According to reports by Marcella Sorg of the Margaret Chase Smith Policy Center, who is a drug analyst for the Maine Attorney General's Office, in 1997, Maine saw 34 overdose deaths.
Three years later, the number had nearly doubled at 60, the following year there were 90 drug-induced deaths.
“In 2001, you can see it's starting to go up,” Sorg said by phone. “In 2002, there was this big spike.”
That's when 162 Mainers died. Mostly by combining drugs or drugs and alcohol, Sorg said.
Between 1997 and 2002, heroin was a contributing factor in 20 percent of the deaths, followed by pill form methadone at 18 percent, alcohol at 15 percent, oxycodone at 7 percent and cocaine at 5 percent.
Between 2002 and 2009, three drugs emerged as killers -- all prescription pain pills.
“Oxycodone, methadone and hydrocodone are the big players,” Sorg said.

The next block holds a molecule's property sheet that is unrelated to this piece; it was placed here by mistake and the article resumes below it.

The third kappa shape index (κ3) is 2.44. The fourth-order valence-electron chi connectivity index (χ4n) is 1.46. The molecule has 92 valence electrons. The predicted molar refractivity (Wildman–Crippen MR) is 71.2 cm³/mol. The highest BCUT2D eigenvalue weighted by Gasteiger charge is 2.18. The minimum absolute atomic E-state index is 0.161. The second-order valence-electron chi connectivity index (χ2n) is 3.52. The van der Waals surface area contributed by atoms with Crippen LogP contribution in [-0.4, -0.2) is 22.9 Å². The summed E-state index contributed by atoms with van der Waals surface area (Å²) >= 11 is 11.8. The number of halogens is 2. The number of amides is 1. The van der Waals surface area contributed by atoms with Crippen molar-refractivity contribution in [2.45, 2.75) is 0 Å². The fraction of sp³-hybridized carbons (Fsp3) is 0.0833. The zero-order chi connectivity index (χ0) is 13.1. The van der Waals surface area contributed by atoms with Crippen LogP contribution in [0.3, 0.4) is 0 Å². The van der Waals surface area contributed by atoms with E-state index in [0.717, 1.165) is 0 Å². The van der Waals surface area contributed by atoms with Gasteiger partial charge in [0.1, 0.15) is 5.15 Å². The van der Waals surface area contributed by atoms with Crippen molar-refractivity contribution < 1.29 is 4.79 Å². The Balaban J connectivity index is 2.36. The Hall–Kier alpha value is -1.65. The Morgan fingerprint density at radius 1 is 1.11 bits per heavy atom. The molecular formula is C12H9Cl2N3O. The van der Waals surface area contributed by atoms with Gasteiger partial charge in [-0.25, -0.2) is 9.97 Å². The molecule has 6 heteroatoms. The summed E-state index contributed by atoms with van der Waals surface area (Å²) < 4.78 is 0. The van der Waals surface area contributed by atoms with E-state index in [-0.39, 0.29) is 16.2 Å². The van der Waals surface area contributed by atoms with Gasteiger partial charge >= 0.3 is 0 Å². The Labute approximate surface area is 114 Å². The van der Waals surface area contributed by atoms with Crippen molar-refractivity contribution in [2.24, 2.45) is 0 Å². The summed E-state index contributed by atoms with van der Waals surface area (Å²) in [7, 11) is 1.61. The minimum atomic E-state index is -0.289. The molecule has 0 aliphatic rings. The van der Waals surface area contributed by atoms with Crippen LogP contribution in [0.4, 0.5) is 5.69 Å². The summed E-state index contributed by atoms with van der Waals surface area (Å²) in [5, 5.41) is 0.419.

By 2012, the deadliest drugs were oxycodone, benzodiazepine, a sedative often used to treat anxiety, and methadone. At that point, heroin accounted for only 4 percent of the deaths, but that jumped to 17 percent the following year.
“Heroin had gone down in the 2000s, but then heroin started coming back first and then fentanyl, the surge in fentanyl of 2012 followed just after that,” Sorg said.
2012 also is when the U.S. began to see the importation of illicitly produced fentanyl.
Over the last six years, “Fentanyl moved in with heroin and frequently we receive heroin and fentanyl combined,” Sorg said. “Then we see a lot more fentanyl by itself and the surge in heroin has gone down.”
More recently cocaine and methamphetamines -- or stimulants -- have been seen.
The most recent 2018 data is expected sometime within the next week.